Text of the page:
Hungary added to the human rights watchlist as Orbán passes another state of emergency to rule by decree

21 June 2022

  • Government passes a state of emergency due to Russia’s war on Ukraine, raising a red flag for fundamental rights.
  • Thousands of civil society organisations investigated over “influencing public life.”
  • Media pluralism further diminished as another independent radio station loses its licence.

Hungary has been added to a watchlist of countries that have seen a rapid decline in civic freedoms. In another attempt to undermine fundamental rights, Prime Minister Viktor Orbán announced another state of emergency to rule by decree. This comes just over a month after Orbán, and the Fidesz party secured its fourth term in a landslide victory during the general elections.

The new watchlist is released by the CIVICUS Monitor, an online platform that tracks the latest developments in civic freedoms, including the freedoms of expression, association and peaceful assembly, across 197 countries and territories. Other countries included are Chad, Kazakhstan, Kenya, Mexico and Sri Lanka.

In May 2022, the Orbán government announced yet another state of emergency, stating that Russia’s war on Ukraine represents “a constant threat to Hungary”, which puts “physical security at risk” and threatens “the energy and financial security” of the economy and people in Hungary. This means that the government can enact laws by decree without parliamentary oversight. Similar measures were implemented during the COVID-19 pandemic via the Authorisation Act, which granted excessively wide powers to the government to rule by decree.

"Months after virtually all pandemic restrictions were lifted in Hungary, the government claimed the need to still maintain special legal order to be able to 'react quickly' to developments potentially endangering public health. More than two months after the war started in Ukraine, it announced that it needs special powers to deal with the situation. This is a classic 'emperor is naked' situation, where it could not be more obvious that all they want is power,” said Orsolya Reich, senior advocacy officer, Civil Liberties Union for Europe.

Emese Emese Pásztor, Political Freedoms Project director, Hungarian Civil Liberties Union, added: "The new special legal order is a multi-faceted tool that the government can use to support its own political aims. If the government wishes to do so, civil society can be silenced by decree in the blink of an eye by re-introducing the general ban on assemblies or curtailing other political rights.”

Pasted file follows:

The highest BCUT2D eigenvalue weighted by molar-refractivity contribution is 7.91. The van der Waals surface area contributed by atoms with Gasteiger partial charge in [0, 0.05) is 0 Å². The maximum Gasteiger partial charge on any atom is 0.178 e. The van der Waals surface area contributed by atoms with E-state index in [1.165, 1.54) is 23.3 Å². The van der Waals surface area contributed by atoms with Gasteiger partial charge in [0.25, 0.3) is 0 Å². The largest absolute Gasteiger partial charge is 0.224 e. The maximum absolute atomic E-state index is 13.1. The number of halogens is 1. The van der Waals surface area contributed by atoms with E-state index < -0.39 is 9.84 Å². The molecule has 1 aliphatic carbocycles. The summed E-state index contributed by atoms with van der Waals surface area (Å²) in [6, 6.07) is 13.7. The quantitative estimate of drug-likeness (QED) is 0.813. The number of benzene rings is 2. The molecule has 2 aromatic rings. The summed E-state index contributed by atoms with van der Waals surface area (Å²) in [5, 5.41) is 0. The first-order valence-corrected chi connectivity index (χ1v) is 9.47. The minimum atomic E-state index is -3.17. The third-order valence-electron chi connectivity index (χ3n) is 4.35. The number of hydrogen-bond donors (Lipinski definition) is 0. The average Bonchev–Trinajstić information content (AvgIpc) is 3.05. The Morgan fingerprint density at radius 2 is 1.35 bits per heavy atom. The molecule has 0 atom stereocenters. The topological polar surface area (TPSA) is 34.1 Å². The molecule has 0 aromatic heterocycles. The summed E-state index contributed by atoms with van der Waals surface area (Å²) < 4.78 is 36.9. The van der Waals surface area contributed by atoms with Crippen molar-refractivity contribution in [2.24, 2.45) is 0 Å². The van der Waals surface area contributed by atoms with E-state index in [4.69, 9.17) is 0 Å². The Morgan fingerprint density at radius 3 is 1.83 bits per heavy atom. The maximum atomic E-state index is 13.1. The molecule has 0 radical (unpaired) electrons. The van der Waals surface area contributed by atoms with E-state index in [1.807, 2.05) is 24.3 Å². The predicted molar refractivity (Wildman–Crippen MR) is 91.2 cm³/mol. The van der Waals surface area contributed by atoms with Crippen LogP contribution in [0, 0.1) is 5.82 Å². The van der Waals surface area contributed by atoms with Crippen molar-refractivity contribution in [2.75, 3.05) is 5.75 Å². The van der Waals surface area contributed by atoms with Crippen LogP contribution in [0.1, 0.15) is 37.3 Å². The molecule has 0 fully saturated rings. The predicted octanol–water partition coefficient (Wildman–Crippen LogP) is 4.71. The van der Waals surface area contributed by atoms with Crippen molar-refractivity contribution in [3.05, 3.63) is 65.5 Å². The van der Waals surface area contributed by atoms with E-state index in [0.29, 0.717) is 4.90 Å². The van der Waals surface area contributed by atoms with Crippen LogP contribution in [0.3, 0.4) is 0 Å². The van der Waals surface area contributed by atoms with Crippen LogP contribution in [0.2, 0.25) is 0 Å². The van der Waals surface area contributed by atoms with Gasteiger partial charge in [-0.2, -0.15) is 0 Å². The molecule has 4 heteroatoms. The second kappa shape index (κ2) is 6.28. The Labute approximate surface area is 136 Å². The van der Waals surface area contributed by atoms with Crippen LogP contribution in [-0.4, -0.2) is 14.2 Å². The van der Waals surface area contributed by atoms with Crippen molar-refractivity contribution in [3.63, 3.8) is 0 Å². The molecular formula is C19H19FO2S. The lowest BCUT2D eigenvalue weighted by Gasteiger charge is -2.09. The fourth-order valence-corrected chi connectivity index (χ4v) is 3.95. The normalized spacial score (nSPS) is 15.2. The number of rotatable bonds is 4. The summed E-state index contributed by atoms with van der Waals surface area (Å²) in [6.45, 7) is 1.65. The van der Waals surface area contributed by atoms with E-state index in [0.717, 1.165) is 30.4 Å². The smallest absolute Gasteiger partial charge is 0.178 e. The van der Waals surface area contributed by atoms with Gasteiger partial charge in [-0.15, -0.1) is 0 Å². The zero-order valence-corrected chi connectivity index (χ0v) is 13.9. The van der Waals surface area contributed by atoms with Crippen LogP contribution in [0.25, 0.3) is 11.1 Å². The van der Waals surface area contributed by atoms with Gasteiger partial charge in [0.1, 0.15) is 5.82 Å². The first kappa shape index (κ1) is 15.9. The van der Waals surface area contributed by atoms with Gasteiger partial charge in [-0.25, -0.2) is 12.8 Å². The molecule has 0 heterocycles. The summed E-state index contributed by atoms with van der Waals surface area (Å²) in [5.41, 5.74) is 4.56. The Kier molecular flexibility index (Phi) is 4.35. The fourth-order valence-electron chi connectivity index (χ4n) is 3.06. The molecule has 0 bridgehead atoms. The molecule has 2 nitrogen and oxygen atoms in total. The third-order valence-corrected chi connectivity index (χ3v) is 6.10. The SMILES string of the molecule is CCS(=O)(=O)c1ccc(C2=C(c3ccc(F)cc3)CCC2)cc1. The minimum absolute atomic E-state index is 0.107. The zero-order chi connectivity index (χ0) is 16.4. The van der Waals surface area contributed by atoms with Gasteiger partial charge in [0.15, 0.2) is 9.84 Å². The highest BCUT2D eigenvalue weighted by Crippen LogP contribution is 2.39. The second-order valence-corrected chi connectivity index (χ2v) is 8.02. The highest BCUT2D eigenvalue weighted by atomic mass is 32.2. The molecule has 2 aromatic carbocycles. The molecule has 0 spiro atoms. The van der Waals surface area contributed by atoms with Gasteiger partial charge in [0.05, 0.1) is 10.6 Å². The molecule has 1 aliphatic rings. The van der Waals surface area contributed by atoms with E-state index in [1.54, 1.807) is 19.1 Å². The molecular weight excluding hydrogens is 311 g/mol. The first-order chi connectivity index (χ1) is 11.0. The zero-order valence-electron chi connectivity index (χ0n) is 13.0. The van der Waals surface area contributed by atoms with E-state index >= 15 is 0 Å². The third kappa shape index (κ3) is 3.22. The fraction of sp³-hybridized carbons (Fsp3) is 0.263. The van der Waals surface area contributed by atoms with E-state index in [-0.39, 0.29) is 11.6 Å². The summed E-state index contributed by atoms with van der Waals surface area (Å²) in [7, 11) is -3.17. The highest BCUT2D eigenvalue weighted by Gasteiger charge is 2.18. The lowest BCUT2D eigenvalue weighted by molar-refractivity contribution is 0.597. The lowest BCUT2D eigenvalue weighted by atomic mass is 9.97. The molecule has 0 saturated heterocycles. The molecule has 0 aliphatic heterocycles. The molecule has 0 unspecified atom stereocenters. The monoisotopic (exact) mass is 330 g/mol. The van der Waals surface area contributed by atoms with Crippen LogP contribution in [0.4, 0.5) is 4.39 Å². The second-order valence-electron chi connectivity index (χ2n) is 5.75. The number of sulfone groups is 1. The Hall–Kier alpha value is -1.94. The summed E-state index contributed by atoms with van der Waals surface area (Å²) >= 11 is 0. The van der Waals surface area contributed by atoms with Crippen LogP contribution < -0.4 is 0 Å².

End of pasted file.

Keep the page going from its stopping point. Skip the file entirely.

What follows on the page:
Following its election victory, the government has wasted no time in continuing its intimidation against civil society. The State Audit office began investigations into thousands of foreign-funded CSOs “capable of influencing public life”. This comes after the government passed a new law last year, which requires the State Audit Office to report annually on the financial status of CSOs which have a budget that exceeds €55,000 (approx US$ 60,288), and it enables the Office to audit them selectively.

Media pluralism continues to decline as independent media are pushed out by the government-controlled National Media and Communications Authority (NHHH) and its Media Council, the supreme watchdog of Hungarian media. Tilos Rádió, an independent station which began operating in the 1990s as the first non-profit independent radio station in Hungary, is the latest to be forced off the airwaves. In April 2022, the Media Council blocked the station’s frequency licence renewal citing that it violated legal requirements on four occasions.

“The Orbán government has been emboldened by its landslide election victory as it continues down the path of democratic decline by repeatedly targeting civil society and the media. The European Commission must waste no time in acting against Hungary through its new rule of law conditionality mechanism,” said Aarti Narsee, Civic Space Research Lead, Europe, CIVICUS.

Hungary is currently rated Obstructed by the CIVICUS Monitor. There are 42 countries in the world with this rating (see all). This rating is typically given to countries where power holders heavily contested civic space and impose a combination of legal and practical constraints on the full enjoyment of fundamental rights (see the full description of ratings). Hungary is one of two countries in the European Union with an Obstructed rating, the other is Poland.


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